Figure 1: Trend in Conservative-Labour lead in reported vote and constituency results by the order respondents were surveyed
From our perspective, one of the most important achievements of the face-to-face survey is that we managed to secure responses from large numbers of non-voters. The reported turnout in the face-to-face is 73.3%, higher than the actual turnout at the election, but considerably lower than the 91.2% reported turnout in our internet panel (again we will wait until the vote validation exercise is complete before we make our final judgement about turnout in our survey). Achieving a balanced and representative sample including a large number of non-voters in the survey was a primary goal. We think this response provides a marker of the success of our strategy for targeting hard to reach groups. As Figure 2 below shows (where the reported turnout is presented for respondents interviewed after one interviewer call, two interviewer calls, and so on), had we not followed up those that were difficult to reach, and instead topped up our survey with an easier to reach reserve sample, the proportion of non-voters in our survey might have been much lower.
Figure 2: Overall reported turnout by number of attempts to contact respondent before they completed the survey
Interviewing a large number of non-voters is important for research into political disengagement. We can only know why people don’t vote if we actually talk to them. Other survey methods, such as our internet panel and phone polls (particularly in an era of rapidly declining response rates) are not very good at contacting non-voters. They may use some form of quota sampling and weighting and so different surveys may appear to be representative when under the surface they are not. An example of this is the age distribution between our face-to-face and panel surveys. As the figure below shows, when we look at the distribution of age in the full samples of the face-to-face and panel surveys they have very similar proportions of young people. However when we only look at the voters in each survey, we can see that the face-to-face has considerably fewer young voters than the panel survey, and that the proportion of young voters in the panel is very similar to the proportion of young people in the full panel sample. We know that young people vote less than older people – there should be proportionally fewer young voters than young people, as we see in the face-to-face. Although we have the right proportion of young people in the panel, those young people are not actually representative of young people in general – there are not enough of them that do not vote.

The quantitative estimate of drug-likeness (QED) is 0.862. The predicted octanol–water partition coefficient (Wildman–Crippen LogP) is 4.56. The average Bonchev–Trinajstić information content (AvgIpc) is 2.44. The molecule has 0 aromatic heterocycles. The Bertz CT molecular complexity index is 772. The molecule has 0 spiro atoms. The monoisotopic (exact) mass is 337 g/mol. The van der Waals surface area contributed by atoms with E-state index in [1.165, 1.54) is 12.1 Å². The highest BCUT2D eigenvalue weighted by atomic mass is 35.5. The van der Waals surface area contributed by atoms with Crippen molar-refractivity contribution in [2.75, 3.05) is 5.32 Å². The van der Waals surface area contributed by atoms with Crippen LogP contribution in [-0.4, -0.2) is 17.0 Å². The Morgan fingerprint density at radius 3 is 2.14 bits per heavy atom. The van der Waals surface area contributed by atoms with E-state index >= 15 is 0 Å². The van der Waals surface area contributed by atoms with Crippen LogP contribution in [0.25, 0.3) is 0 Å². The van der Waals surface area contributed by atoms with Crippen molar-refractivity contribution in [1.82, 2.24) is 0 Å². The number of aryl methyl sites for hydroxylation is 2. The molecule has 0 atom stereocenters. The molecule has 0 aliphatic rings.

Figure 3: Distribution of age in the full sample and amongst only those who said they voted in the face-to-face and internet panel surveys.
We are not suggesting that our internet surveys are not hugely valuable. Our ability to track the same respondents over time, over different elections, with large sample sizes and an almost unparalleled number of waves, means these online BES surveys offer outstanding opportunities to examine the evolution of political choices over time. But we need a representative survey to calibrate the online panel (a process we will be working on over the coming months) and to better understand the implications of sampling on the quality of social surveys in general, not least with implications for the UK polling industry. See Jon Mellon and Chris Prosser’s blog on the implications of the BES face-to-face for understanding the polling miss.
High quality representative survey data is vital for world-class research, and, as the polling miss showed, this can have wider implications for British politics. The 2015 face-to-face survey continues the long tradition of delivering a high quality nationally representative random probability sample that allows direct comparison with earlier (and future) BES surveys. We have great confidence in the quality of our face-to-face survey and look forward to the insights the British Election Study research community draw from our data.